A sweet spot is dependent on many factors, like:
Market liquidity and volatility
Experience and skill level of the individual
Level of market risk or event risk.
How many positions you hold, etc.
As traders you do need to find it because that is the place of least stress. Each of them is a subtopic for discussion by themselves.
Getting The Capital Math Right
The other stress-inducing factor is capital. No one is quite sure how much capital is needed to engage in the business of trading. Most people, I believe, lose because they allocate inadequate capital. It is not that many of them don’t have capital, it is just that they don’t want to allocate it to the business. That is also owing to not seeing trading as a business. In today’s markets, if a reasonably active trader in futures (3-4 positions open on average), the margin requirement itself is about Rs 15-20 lakh for this. Then add at least a couple of lakhs for paying mark-to-market. How many people are ready to earmark this kind of money? There is some silly belief that they can manage with a smaller capital of a few lakh. It doesn’t work.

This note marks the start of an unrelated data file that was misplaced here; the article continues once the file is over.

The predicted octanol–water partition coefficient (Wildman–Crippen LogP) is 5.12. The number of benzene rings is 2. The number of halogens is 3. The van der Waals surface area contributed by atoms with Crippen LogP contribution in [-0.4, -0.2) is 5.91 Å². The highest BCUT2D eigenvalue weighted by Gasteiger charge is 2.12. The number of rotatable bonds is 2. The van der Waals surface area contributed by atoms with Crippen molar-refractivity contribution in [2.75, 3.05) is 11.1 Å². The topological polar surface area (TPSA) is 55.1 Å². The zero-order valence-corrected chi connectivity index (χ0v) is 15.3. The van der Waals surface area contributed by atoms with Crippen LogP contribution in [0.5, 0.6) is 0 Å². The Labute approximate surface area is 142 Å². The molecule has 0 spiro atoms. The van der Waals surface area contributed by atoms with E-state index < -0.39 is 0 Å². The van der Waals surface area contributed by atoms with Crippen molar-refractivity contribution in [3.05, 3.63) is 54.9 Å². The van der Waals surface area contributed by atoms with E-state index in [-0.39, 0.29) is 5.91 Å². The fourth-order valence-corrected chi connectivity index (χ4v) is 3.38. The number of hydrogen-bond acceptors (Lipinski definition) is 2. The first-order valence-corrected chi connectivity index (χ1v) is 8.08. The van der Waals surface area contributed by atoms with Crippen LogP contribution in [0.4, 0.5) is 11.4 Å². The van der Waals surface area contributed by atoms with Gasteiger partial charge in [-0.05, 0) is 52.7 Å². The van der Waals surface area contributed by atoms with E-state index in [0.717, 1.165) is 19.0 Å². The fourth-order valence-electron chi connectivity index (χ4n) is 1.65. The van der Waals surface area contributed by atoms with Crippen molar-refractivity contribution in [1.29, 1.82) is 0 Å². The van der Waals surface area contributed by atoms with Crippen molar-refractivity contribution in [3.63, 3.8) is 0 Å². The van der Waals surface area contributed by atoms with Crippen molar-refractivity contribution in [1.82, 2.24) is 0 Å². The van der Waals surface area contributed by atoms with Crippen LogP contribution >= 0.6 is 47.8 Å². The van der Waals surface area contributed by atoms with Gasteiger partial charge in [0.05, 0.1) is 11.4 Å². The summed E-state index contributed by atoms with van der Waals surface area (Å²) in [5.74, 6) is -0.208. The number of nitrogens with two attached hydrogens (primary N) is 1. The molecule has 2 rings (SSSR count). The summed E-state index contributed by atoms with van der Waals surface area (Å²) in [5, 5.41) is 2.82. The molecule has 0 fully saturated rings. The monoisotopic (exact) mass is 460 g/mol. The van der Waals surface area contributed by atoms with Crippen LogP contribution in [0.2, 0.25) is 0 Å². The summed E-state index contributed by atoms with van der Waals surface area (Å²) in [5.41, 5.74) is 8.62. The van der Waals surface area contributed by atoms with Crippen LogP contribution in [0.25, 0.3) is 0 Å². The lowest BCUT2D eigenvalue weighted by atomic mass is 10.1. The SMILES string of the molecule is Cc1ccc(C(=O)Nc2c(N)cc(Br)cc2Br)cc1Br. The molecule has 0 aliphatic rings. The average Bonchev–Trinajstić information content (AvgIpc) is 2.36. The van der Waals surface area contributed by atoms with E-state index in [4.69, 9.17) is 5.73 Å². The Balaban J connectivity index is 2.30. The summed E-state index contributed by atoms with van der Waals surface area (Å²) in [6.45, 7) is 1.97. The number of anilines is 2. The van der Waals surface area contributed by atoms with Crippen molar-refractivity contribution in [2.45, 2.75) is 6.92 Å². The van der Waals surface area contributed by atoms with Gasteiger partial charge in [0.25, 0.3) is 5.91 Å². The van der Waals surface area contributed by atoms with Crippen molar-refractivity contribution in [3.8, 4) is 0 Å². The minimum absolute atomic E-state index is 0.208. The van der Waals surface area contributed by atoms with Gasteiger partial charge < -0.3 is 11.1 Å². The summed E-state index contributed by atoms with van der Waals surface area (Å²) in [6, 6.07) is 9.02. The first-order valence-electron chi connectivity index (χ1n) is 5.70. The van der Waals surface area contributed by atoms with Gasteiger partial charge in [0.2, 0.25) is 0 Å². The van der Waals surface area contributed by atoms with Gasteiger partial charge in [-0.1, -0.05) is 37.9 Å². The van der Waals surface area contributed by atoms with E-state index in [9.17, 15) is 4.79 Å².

Improper capital allocation is the biggest risk to trading well and hence the other biggest reason for stress.
People then try to confine trades to intraday. Now, trades need not work in the time frame that you want them to work. But lack of capital will then force you into actions that are not dictated by the system or methodology. It forces profits to be cut and losses to be taken when not necessitated. Profits left on the table cause stress. Losses that can be avoided cause stress.
So the two biggest factors for reducing trading stress are to allocate the right capital and take the correct position size. If one pays attention to these two aspects and takes the appropriate steps, handling stress will not become a big issue. Once you have taken care of stress in trading and have also outsourced the methodology for identifying trade setups, entry, risk control, and exit to agencies, then you have pretty much taken care of the important elements to trade successfully.
CK Narayan is an expert in technical analysis; founder of Growth Avenues, Chartadvise, and NeoTrader; and chief investment officer of Plus Delta Portfolios.
The views expressed here are those of the author, and do not necessarily represent the views of BloombergQuint or its editorial team.